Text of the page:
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Leaked cable reveals unsecured nuclear facility in Yemen

Another leaked cable courtesy of WikiLinks shows that a Yemeni official warned United States intelligence of an ungaurded facility holding nuclear material, according to this Al Jazeera article.  Combined with simple explosives, the materials could have been used to create a weapon that would not produce mass casualties but could, because of radiation emissions, create a “no-go zone” in a vital public domain.  It seems likely that the material has since been shipped to Syria.

Spotlight on Qatar

I came across an interesting portrait of the emir of Qatar –  Sheikh Hamad bin Khalifa Al-Thani – in the Independent today. Qatar, of course, is very much in the news thanks to its winning World Cup hosting rights in 2022.  In the link to the article, you’ll see a photo of the smiling emir with the World Cup trophy. An interesting guy he is. Did you know a meeting he held with Dick Cheney lasted a mere seven seconds before he stormed out? In fact, sitting on the sidelines isn’t his thing – he’s inserted himself into regional issues in Israel, Lebanon and Egypt, using the television network Al-Jazeera as a bargaining chip to advance Qatar’s interests. That’s caught the ire of many of his neighbors or allies – from Iran to the United States. The article is full of rumor and conjecture, but it’s a fun and gossipy read. For better or worse, thanks to Wikileaks, that manner of news is undoubtably in vogue.

WikiLeaks Forum on YouTube

On November 10, 2010,  Josef Korbel School Dean Christopher Hill, and professors Dr. Alan Gilbert and Dr. Joseph Szyliowicz  gathered to debate the then impending WikiLeaks Release.  Dr. Nader Hashemi moderated the debate and the Middle East Discussion Group sponsored the event.  Check out the forum on YouTube and additional commentary from Dr. Gilbert.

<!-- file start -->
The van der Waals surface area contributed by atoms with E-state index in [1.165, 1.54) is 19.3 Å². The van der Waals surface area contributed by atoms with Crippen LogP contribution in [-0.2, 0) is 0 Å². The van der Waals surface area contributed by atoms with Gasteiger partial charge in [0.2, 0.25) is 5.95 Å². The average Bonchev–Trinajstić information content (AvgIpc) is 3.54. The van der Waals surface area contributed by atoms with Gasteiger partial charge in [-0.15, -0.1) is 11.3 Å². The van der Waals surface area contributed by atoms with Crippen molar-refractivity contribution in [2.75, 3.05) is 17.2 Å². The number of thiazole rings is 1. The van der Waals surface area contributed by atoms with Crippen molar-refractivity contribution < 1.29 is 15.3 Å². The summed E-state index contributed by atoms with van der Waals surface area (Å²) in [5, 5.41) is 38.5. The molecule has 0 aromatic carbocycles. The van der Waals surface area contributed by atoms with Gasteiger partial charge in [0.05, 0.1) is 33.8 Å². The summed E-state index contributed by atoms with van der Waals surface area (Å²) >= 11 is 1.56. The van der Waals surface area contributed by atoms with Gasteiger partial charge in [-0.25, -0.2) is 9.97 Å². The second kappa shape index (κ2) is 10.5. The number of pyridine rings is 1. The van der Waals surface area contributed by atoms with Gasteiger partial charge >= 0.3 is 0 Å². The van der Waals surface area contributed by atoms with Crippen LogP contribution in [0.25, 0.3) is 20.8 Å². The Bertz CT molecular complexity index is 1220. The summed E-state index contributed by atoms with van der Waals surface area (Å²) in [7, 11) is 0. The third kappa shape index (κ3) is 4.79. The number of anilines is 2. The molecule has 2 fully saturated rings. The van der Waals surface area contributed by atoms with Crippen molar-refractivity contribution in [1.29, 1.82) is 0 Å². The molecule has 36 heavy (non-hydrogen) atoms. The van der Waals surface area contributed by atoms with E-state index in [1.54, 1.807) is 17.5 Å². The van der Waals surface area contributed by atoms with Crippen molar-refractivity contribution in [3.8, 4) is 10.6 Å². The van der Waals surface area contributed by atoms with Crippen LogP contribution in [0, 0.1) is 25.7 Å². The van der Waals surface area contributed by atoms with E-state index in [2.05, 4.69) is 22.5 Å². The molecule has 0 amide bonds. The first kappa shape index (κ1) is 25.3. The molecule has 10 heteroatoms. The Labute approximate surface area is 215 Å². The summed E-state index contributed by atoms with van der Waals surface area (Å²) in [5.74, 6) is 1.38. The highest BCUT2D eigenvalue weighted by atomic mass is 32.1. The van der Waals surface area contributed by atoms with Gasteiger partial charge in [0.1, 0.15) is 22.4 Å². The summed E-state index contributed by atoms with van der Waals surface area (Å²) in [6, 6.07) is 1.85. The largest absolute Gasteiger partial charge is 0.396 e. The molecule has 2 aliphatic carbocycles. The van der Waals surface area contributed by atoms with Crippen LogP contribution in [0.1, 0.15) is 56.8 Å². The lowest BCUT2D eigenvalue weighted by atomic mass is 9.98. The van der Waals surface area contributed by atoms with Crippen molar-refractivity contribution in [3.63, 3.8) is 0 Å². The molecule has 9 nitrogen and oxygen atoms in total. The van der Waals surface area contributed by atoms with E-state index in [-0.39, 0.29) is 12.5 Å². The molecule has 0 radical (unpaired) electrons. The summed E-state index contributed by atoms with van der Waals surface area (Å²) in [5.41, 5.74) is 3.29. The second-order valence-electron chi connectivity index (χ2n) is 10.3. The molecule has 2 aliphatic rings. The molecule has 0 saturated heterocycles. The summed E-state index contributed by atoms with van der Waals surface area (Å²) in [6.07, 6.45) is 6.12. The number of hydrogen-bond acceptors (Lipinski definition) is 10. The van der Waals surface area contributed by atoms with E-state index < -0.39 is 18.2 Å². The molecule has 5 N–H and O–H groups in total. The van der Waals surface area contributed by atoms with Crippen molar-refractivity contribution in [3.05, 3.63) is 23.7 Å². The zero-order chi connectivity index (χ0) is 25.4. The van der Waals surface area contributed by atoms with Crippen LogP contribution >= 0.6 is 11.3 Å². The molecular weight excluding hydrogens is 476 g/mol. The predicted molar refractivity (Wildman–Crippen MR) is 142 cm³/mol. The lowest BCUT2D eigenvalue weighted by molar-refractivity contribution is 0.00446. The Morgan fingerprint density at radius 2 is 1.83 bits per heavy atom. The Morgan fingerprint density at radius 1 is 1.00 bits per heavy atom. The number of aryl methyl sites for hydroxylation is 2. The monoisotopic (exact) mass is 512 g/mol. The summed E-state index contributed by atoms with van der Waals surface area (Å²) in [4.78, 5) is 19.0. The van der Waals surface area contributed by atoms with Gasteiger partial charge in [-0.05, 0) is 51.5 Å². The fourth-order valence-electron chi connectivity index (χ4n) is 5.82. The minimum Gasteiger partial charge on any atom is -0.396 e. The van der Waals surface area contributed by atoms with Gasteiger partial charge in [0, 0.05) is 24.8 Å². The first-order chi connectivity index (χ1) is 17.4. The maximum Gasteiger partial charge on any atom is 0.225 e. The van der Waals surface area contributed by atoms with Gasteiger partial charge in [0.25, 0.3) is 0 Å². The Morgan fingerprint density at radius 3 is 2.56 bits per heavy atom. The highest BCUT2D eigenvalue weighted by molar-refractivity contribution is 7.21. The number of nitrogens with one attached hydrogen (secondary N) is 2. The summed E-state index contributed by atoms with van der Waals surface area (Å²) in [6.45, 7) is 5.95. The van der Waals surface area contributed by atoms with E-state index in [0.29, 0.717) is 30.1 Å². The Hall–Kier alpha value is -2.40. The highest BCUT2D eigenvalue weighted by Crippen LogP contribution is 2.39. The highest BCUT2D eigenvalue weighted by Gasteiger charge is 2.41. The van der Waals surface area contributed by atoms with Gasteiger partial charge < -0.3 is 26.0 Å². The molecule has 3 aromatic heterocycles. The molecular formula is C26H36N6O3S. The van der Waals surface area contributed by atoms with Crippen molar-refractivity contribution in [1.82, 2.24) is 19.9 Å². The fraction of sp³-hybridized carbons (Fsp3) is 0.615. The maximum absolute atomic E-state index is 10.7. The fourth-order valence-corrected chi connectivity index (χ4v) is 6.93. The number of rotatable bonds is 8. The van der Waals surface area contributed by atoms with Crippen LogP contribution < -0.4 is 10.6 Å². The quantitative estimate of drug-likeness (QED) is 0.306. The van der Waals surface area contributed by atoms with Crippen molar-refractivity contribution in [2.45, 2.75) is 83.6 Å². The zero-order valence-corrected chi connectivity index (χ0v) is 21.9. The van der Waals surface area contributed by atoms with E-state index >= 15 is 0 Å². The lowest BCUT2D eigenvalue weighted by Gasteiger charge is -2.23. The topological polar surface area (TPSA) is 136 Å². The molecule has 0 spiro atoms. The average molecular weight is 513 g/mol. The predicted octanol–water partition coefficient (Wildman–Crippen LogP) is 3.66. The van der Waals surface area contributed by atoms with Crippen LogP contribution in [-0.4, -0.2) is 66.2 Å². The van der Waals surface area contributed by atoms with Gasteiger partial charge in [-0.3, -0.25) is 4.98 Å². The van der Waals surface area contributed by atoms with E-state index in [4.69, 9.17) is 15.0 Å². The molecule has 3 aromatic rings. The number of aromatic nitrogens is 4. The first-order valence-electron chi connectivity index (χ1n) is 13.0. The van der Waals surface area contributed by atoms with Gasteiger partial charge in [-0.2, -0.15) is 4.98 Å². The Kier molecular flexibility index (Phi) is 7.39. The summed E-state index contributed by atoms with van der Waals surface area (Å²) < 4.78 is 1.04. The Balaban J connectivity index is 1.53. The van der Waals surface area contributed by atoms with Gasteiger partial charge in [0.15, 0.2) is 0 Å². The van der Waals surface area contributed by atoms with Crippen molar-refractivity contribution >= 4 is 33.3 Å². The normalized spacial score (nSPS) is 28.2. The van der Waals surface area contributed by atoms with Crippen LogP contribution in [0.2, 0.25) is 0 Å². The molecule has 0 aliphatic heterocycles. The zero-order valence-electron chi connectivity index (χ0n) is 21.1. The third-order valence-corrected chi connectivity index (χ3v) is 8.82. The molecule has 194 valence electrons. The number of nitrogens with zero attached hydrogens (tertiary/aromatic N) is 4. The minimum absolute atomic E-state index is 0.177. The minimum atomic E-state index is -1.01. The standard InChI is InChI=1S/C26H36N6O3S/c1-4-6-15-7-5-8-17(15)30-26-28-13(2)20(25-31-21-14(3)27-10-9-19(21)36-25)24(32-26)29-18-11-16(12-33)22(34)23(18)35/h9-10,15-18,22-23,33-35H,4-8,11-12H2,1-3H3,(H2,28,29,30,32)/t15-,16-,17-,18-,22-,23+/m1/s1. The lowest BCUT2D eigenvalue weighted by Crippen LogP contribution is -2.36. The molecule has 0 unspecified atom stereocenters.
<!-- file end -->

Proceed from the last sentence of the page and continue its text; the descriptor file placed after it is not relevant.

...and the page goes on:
Wikileaks Reveals Strains in US-Pakistan Relations

Diplomatic cables released by Wikileaks reveal concerns over Pakistan’s role as U.S. ally in NATO’s nation-building efforts in Afghanistan. Former U.S. Ambassador to Pakistan, Anne W. Patterson, warned U.S. – based officials of the weakness of Pakistan’s civilian government and the double-game played by it’s military and intelligence institutions. The cables also depict an alarming lack of security over bomb-grade uranium – a finding that’s sure to raise concerns over fissile material falling into the wrong hands. All in all, the article that provides the details of the cables makes for a frustrating, depressing read.

Congressman Pushes for Terrorist Designation for Wikileaks

Rep. Peter King (the incoming chair of the House Homeland Security Committee) is pushing the Obama administration to designate Wikileaks as an official terrorist organization. The following article on CNET provides some of the rational behind this, but I just feel it’s time wasted to lump Wikileaks together with the terrorists…or even to aggressively go after them. Why? It’s the whack-a-mole syndrome – if Wikileaks is shut down, some other site will emerge to carry its mantle. It just reminds me of the music industry’s battle with Napster. Sure, Napster was effectively neutered after a long, hard slog, but 1000s of other sites were out there for anyone who wanted to download music illegally.

WikiLeaks and Iraq

We ran a little short on time tonight, so I wanted to post a thread dedicated to comments/reactions/further questions

Totaling Iraqi deaths in the war

The death toll in Iraq since the American Invasion is now approximately 100,000 according to the website Iraq Body Count.  This New York Times article investigates the difficulties of compiling how many have died as well as who is responsible for those deaths.  It notes that Wikileaks is disclosing documents that catalogue deaths.  There may be as many as 15,000 previously untabulated.  The article also goes over some specific cases of killing.